A review of Pages ’09, from a writer’s perspective

With the new release of OS X Lion, my old word processor is defunct. Even Shakespeare had to upgrade his ink well, so I’m on the hunt for a new program with which to write the next Great American Novel. First up, Pages ’09!

Pages '09

To start things off, I watched the Pages ’09 introduction video, and the presenter made an important distinction between “word processing documents” and “page layout documents”. Word processing documents are docs where you write things like papers, letters, or resumes. You are then able to format your headers and titles and add pictures if you want. Page layout documents on the other hand are things like newsletters, brochures, or flyers. In other words, documents with lots of pictures and graphical elements laid out with text.

For page layout projects, there are a number of templates from which to start or you can choose what Pages calls a blank canvas. It’s not a blank document, and there’s a big difference. You start with a white piece of paper and anything you want on it you have to add. If you want text, you add a text box. If you want a photo, you add a photo.

Available templates

And the beauty is, in the words of Steve Jobs, “It just works.” I make a text box and fill it with text. I drag in a photo. I choose how the text should wrap around the photo, and as I drag it around the document the text gets out of the way. There’s no pause, no struggling with the text to get it to fit around the picture. If you’ve ever tried to add photos in Word or do anything artistic, you’ll know what I mean when I say that Word is awful when it comes to putting in pictures. Granted, I’ve been used Word 2004 for years, so maybe Word 2011 does a better job. I sure hope so. I avoided using Word for design docs and always gave an inward sigh when my mother asked me for help. With Pages it’s a piece of cake.

But that’s not why I’m looking at Pages. Maybe some day I’ll need to design a newsletter, but I’m more interested in the word processing documents. Like page layout docs, there are different templates for word processing including, to my surprise, a screenplay template. In college I wrote all of my screenplays in Word using tabs and indent markers, and having a template already set up for that purpose would have saved a lot of time.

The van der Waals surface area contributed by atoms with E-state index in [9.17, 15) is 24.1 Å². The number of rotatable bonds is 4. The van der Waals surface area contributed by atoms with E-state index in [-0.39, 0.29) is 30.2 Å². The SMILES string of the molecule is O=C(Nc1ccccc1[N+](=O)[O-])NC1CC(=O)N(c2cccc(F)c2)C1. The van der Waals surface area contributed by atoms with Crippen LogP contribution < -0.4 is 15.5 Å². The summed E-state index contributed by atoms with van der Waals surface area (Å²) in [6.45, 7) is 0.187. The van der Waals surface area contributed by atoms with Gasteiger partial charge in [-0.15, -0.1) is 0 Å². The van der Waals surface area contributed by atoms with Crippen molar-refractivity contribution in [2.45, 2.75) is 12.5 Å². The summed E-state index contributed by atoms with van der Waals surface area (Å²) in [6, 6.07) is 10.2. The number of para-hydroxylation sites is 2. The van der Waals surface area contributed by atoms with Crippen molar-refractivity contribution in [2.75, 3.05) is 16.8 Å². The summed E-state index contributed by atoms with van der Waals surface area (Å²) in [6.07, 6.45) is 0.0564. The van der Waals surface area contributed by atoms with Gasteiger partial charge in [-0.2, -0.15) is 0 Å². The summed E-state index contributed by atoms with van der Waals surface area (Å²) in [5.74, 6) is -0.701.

Before beginning my search for a new word processor, I wrote down six things I need in a program. After using Pages ’09 for a couple days, here’s how it stacks up:

  • Launches quickly. From first clicking on a document to being ready to type, Pages takes about three seconds. It’s not as fast as TextEdit, but then it has a lot more to get ready. But it’s much faster than Word 2004, so I’m happy.
    UPDATE: It does indeed launch quickly, but it depends whether you are launching it after a fresh reboot or not. If you’ve just rebooted your computer it takes around 15–20 seconds to open. But that still is far better than Word 2004, so again, I’m very happy.
  • Word Count. A word count isn’t a lofty goal, and Pages has one. No surprise there. What I like about Pages’ word count is it is visible at all times at the bottom of the document window; I don’t have to select it from the Tool menu. It is also visible when in full screen view, which some programs only show when you move the mouse. I can keep track of where I’m at word count wise, which will be helpful for meeting daily writing goals and for things like blog posts where I’m aiming for a set word limit.
  • Customizable Keyboard Shortcuts. Pages does not allow you to change the keyboard shortcuts from within the program. To change them, you have to open the System Preferences and in the Keyboard section manually make your own shortcuts for Pages specifically. Not a big fan of that, but at least there’s a way to get the shortcuts to which I’m accustomed.